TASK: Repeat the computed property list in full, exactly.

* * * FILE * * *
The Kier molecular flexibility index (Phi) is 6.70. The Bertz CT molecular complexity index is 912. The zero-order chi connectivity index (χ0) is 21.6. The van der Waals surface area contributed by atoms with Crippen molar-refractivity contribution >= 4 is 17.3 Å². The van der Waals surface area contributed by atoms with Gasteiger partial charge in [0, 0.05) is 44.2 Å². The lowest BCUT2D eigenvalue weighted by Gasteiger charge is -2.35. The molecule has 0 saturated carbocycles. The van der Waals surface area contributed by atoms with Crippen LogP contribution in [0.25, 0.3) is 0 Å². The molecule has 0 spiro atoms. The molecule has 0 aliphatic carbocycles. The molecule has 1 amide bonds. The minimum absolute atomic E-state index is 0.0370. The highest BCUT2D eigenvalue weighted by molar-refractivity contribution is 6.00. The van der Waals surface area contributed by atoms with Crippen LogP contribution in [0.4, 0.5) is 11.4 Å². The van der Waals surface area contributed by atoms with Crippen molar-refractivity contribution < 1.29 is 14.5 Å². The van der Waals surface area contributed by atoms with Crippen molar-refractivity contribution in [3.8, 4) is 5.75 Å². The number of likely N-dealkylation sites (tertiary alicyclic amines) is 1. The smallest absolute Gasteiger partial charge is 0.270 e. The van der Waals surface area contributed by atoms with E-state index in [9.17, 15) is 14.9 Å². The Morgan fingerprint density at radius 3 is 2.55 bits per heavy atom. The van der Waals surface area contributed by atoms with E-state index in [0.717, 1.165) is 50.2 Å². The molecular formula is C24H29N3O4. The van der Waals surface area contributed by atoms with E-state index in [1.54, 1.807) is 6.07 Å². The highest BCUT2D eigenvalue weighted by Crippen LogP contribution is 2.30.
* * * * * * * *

The Kier molecular flexibility index (Phi) is 6.70. The Bertz CT molecular complexity index is 912. The zero-order chi connectivity index (χ0) is 21.6. The van der Waals surface area contributed by atoms with Crippen molar-refractivity contribution >= 4 is 17.3 Å². The van der Waals surface area contributed by atoms with Gasteiger partial charge in [0, 0.05) is 44.2 Å². The lowest BCUT2D eigenvalue weighted by Gasteiger charge is -2.35. The molecule has 0 saturated carbocycles. The van der Waals surface area contributed by atoms with Crippen LogP contribution in [0.25, 0.3) is 0 Å². The molecule has 0 spiro atoms. The molecule has 0 aliphatic carbocycles. The molecule has 1 amide bonds. The minimum absolute atomic E-state index is 0.0370. The highest BCUT2D eigenvalue weighted by molar-refractivity contribution is 6.00. The van der Waals surface area contributed by atoms with Crippen LogP contribution in [0.4, 0.5) is 11.4 Å². The van der Waals surface area contributed by atoms with Crippen molar-refractivity contribution < 1.29 is 14.5 Å². The van der Waals surface area contributed by atoms with Crippen molar-refractivity contribution in [3.8, 4) is 5.75 Å². The number of likely N-dealkylation sites (tertiary alicyclic amines) is 1. The smallest absolute Gasteiger partial charge is 0.270 e. The van der Waals surface area contributed by atoms with E-state index in [9.17, 15) is 14.9 Å². The Morgan fingerprint density at radius 3 is 2.55 bits per heavy atom. The van der Waals surface area contributed by atoms with E-state index in [0.717, 1.165) is 50.2 Å². The molecular formula is C24H29N3O4. The van der Waals surface area contributed by atoms with E-state index in [1.54, 1.807) is 6.07 Å². The highest BCUT2D eigenvalue weighted by Crippen LogP contribution is 2.30.